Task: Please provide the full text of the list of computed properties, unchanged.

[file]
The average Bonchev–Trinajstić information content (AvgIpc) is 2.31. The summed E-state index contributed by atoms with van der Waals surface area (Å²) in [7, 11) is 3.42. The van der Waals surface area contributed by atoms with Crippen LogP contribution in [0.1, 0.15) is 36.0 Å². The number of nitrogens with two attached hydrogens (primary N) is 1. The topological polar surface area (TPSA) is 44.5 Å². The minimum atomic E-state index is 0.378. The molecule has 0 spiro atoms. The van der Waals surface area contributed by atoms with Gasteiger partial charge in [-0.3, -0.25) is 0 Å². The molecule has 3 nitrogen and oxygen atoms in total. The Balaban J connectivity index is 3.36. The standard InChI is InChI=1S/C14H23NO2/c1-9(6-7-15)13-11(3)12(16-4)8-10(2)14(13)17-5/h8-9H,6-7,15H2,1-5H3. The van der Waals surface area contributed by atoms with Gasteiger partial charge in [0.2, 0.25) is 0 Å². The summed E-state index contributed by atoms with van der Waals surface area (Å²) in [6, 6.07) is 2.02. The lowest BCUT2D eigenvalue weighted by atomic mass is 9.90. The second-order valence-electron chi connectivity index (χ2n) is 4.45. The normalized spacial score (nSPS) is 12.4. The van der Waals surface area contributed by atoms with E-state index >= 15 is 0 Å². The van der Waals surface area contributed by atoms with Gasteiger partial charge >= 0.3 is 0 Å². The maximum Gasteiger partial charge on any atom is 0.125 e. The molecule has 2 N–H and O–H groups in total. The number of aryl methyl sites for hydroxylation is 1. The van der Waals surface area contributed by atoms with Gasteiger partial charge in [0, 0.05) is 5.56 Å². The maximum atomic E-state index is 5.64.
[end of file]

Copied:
The average Bonchev–Trinajstić information content (AvgIpc) is 2.31. The summed E-state index contributed by atoms with van der Waals surface area (Å²) in [7, 11) is 3.42. The van der Waals surface area contributed by atoms with Crippen LogP contribution in [0.1, 0.15) is 36.0 Å². The number of nitrogens with two attached hydrogens (primary N) is 1. The topological polar surface area (TPSA) is 44.5 Å². The minimum atomic E-state index is 0.378. The molecule has 0 spiro atoms. The van der Waals surface area contributed by atoms with Gasteiger partial charge in [-0.3, -0.25) is 0 Å². The molecule has 3 nitrogen and oxygen atoms in total. The Balaban J connectivity index is 3.36. The standard InChI is InChI=1S/C14H23NO2/c1-9(6-7-15)13-11(3)12(16-4)8-10(2)14(13)17-5/h8-9H,6-7,15H2,1-5H3. The van der Waals surface area contributed by atoms with Gasteiger partial charge in [0.2, 0.25) is 0 Å². The summed E-state index contributed by atoms with van der Waals surface area (Å²) in [6, 6.07) is 2.02. The lowest BCUT2D eigenvalue weighted by atomic mass is 9.90. The second-order valence-electron chi connectivity index (χ2n) is 4.45. The normalized spacial score (nSPS) is 12.4. The van der Waals surface area contributed by atoms with E-state index >= 15 is 0 Å². The van der Waals surface area contributed by atoms with Gasteiger partial charge >= 0.3 is 0 Å². The maximum Gasteiger partial charge on any atom is 0.125 e. The molecule has 2 N–H and O–H groups in total. The number of aryl methyl sites for hydroxylation is 1. The van der Waals surface area contributed by atoms with Gasteiger partial charge in [0, 0.05) is 5.56 Å². The maximum atomic E-state index is 5.64.